or Godard, Bp. A. D. 511. St. MariThis offence was by no means uncom

minus, 1st Cent. St. William, Abp. of mon in England some years ago. In the

York, A. D. 1154. St. Clou, or ClodulLondon Chronicle for 1762, there is an

phus, Bp. A. D. 696. St. Syra, 7th

Cent. extract from a letter, dated “ Sunday, Highgate, June 6," from whence it ap

Thimble and Pea. pears, that on that morning, between On the 8th of June, 1825, a publican twelve and one, a postchaise, in which in the neighbourhood of Whitechapel was was a lady, was driven through that charged at the Public Office, Bow-street, place very furiously by two postillions, by Mr. John Francis Panchaud, a foand attended by three persons who had reigner, with having, in conjunction with the appearance of gentlemen, from which several other persons, defrauded him of a she cried out, “ Murder ! save me! Oh, 102 note, at Ascot Heath race-course, on save me!" Her voice subsided from weak- the Thursday preceding. The alleged ness into faint efforts of the same cries of fraud, or robbery, was effected by means distress; but as there was at that time no of an unfair game known among the frepossibility of relief, they hastily drove quenters of races and fairs by the name of towards Finchley Common.

“ Froin an

" the thimble rig,” of which J. Smith, the other quarter," says the London Chronicle, officer, this day gave the following de

we have undoubted intelligence of the scription to Mr. Minshull, in order that same carriage being seen, and the same the worthy magistrate might perfectly outeries heard, as it passed through Isling- understand the case :-A gang of seven ton, with the additional circumstance of or eight, or more, set up a table, but they


all appear strangers to each other, and 101. note. When the bet was offered, the unconnected with the game, except one defendant, who stood next to him, jogged who conducts it,and who appears to be the his elbow, and said eagerly, “ Bet him, sole proprietor. This master of the cere- bet him ; you must win, the ball is under monies has three thimbles, and is provided our feet.” Mr. Panchaud had no doubt, with a number of peas, or pepper-corns. from his whole manner, that the defendant He puts one under each thimble, or per was concerned with the others in the haps only under one or two, as the case trick. The case stood over for further may be. He then offers a bet as to investigation. It is only mentioned here which thimple a pepper-corn is or is not for the purpose of showing a species of under, and offers at first such a wayer as slight of hand continued in our own is eagerly taken by those round the table, times to defraud the unwary. and he loses. He pays the losings freely, and the other members of this joint-stock company affect to laugh at him, as what they call a “good fat." Having thus Moneywort. Lysimachia nummularia drawn the attention, and probably excited Dedicated to St. Me:lard. the cupidity of a stranger, who appears to have money, they suffer him to win a stake or two, and get him to increase his bets. When he seems thoroughly in the humour, the master of the table lifts a thimble, under which is a pepper-corn, and turning his head aside to speak to some one, he suffers the corn to roll off ; and, seeming to be unconscious of this, he replaces the thimble, and offers bets to any amount that there is a corn underneath that particular thimble. The stranger having seen the corn roll off “ with his own eyes," as the phrase is, chuckles to himself, and eagerly takes the bet; the thimble is removed, and behold !-there is a pepper-corn under it still, the fellow having dexterously slipped another under it wnen the first rolled off the table. “ So that the plain fact is, sir," continued Smith, “ that the stranger, fancying he is taking in the master of the table, cheerfully stakes his money with a dead certainty, as he supposes, of winning, and he finds that he has been taken in himself.” Smith said, he had known instances of gentlemen getting from their Passion Flower carriages, and in a few moments ridding themselves of 201. or 301., or perhaps This flower, says the elegant author of more, and going off wondering at their the Flora Domestica, derives its vame folly, and looking uncommon silly. from an idea, that all the instruments of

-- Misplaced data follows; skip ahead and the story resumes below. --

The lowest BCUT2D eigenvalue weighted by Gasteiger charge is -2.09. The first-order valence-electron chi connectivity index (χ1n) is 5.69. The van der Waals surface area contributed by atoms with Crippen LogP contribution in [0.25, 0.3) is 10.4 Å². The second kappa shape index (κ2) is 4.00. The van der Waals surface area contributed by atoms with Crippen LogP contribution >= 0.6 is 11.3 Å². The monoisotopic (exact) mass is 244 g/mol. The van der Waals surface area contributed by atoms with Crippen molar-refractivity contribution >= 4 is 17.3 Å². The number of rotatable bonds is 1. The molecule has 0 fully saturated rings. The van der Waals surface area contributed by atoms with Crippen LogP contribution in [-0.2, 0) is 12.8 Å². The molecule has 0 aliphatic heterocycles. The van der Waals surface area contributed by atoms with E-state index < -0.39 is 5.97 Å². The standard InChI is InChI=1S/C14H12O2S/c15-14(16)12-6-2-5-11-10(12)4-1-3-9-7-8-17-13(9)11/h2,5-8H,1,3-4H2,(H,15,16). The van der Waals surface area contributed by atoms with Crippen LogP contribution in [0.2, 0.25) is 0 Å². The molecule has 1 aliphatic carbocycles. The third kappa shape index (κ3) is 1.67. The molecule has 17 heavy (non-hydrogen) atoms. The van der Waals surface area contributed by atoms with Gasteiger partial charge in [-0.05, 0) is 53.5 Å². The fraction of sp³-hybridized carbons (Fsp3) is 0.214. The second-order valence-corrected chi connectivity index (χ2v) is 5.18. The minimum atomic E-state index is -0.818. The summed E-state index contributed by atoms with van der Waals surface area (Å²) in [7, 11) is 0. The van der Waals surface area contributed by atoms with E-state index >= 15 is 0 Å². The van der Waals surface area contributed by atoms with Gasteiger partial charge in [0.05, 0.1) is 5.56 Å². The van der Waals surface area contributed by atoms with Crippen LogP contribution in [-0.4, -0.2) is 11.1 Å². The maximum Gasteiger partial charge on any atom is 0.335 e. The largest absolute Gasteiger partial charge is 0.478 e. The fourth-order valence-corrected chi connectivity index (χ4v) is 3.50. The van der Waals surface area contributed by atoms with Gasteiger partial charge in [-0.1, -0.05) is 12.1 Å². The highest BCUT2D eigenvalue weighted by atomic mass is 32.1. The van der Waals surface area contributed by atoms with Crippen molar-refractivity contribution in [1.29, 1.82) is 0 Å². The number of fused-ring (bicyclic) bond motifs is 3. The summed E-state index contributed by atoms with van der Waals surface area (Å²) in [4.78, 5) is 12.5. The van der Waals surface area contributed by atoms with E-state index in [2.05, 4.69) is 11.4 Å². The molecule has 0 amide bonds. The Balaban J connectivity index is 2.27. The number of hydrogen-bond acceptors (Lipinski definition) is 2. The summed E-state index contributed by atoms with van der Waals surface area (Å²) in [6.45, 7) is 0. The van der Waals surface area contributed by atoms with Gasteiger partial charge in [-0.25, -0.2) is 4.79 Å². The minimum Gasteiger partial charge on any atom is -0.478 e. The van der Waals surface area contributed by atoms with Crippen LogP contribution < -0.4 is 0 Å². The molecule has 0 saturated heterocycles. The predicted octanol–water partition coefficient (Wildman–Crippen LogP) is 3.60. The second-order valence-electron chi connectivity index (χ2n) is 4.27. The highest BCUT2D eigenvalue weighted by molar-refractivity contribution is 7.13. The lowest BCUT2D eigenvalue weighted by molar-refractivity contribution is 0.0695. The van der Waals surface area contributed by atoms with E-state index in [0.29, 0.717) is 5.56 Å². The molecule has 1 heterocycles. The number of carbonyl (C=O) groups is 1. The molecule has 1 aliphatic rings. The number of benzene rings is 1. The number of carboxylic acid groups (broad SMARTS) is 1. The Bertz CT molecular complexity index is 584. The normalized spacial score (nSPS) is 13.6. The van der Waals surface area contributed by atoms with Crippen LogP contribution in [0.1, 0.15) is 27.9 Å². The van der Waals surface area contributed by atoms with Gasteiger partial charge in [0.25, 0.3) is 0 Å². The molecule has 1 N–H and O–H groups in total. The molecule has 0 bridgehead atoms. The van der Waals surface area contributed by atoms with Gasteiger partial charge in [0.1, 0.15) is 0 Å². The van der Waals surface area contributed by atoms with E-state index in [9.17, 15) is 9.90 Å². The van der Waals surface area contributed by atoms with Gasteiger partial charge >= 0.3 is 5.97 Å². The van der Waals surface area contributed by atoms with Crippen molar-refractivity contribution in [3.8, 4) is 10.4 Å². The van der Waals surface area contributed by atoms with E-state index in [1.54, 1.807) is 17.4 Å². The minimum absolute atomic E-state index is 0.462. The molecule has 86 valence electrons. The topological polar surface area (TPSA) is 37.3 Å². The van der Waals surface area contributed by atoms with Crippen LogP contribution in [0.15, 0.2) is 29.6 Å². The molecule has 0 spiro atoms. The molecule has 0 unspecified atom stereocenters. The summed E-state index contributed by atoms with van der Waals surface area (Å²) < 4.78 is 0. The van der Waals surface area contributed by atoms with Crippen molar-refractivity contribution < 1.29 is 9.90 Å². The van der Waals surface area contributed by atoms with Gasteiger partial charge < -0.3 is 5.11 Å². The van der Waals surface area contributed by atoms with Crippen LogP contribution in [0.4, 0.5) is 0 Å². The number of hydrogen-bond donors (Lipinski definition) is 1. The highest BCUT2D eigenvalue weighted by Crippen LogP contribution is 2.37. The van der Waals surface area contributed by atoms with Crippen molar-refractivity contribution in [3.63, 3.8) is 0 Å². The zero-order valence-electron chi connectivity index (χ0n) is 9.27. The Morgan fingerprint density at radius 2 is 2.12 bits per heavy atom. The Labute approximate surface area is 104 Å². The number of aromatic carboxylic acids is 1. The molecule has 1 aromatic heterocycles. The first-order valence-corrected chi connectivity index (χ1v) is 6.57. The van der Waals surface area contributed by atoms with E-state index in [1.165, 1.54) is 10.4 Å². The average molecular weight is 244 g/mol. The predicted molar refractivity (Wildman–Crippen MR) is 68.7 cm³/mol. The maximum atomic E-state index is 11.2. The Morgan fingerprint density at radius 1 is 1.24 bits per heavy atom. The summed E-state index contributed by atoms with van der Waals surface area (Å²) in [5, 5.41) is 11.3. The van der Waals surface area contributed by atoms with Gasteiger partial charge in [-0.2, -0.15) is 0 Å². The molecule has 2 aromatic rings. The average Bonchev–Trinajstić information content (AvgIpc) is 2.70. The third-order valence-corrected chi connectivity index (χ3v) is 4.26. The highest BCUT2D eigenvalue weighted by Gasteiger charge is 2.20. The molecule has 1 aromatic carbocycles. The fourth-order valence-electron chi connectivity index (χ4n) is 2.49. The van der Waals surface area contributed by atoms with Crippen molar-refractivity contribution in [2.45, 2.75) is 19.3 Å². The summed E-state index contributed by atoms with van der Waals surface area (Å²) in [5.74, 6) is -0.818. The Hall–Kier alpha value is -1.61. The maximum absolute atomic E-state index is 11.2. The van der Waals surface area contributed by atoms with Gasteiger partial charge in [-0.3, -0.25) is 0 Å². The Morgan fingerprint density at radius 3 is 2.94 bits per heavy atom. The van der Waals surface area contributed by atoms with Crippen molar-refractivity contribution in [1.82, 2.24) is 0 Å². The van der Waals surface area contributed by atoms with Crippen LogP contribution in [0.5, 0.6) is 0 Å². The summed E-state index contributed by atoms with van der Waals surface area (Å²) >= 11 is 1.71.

It appeared that Mr. Pancbaud went Christ's passion are represented in it. up to one of these tables, at which the de The above engraving from an ancient fendant and many others were playing, print, shows the curious distortion of the and after winning two or three times, the Hower in those parts whereon the imaginatrick above described was commenced. tion has indulged. The original print bears The conductor of the game offered a bet an inscription to this effect; that nature of 5l., and Mr. Panchaud having seen itself grieves at the crucifixion, as is dethe pepper-corn roll off, took the wager, noted by the flower representing the five and put down a 101. note. In a moment wounds, and the column or pillar of after there was a general hustling, the scourging, besides the three nails, the table was upset, and the whole party crown of thorns, &c. speedily disappeared, together with the Most of the passion-flowers are natives



of the hottest parts of America. The

St. Barnabas the Apostle. rose coloured passion-flower is a native of He was of the tribe of Levi, and coadVirginia, and is the species which was jutor with the apostle Paul for several first known in Europe. It has since been, years. Though denominated an apostle, in a great measure, superseded by the blue

it seems agreed that he was not entitled passion-flower, which is hardy enough to to that character; if he were, his extant Aower in the open air, and makes an ele- epistle would have equal claim with the gant tapestry for an unsightly wall. The writings of the other apostles to a place leaves of this, in the autumn, are of the among the books in the New Testament. most brilliant crimson; and, when the He is said to have been martyred, but of sun is shining upon them, seem to trans this there is not sufficient evidence. port one to the gardens of Pluto.*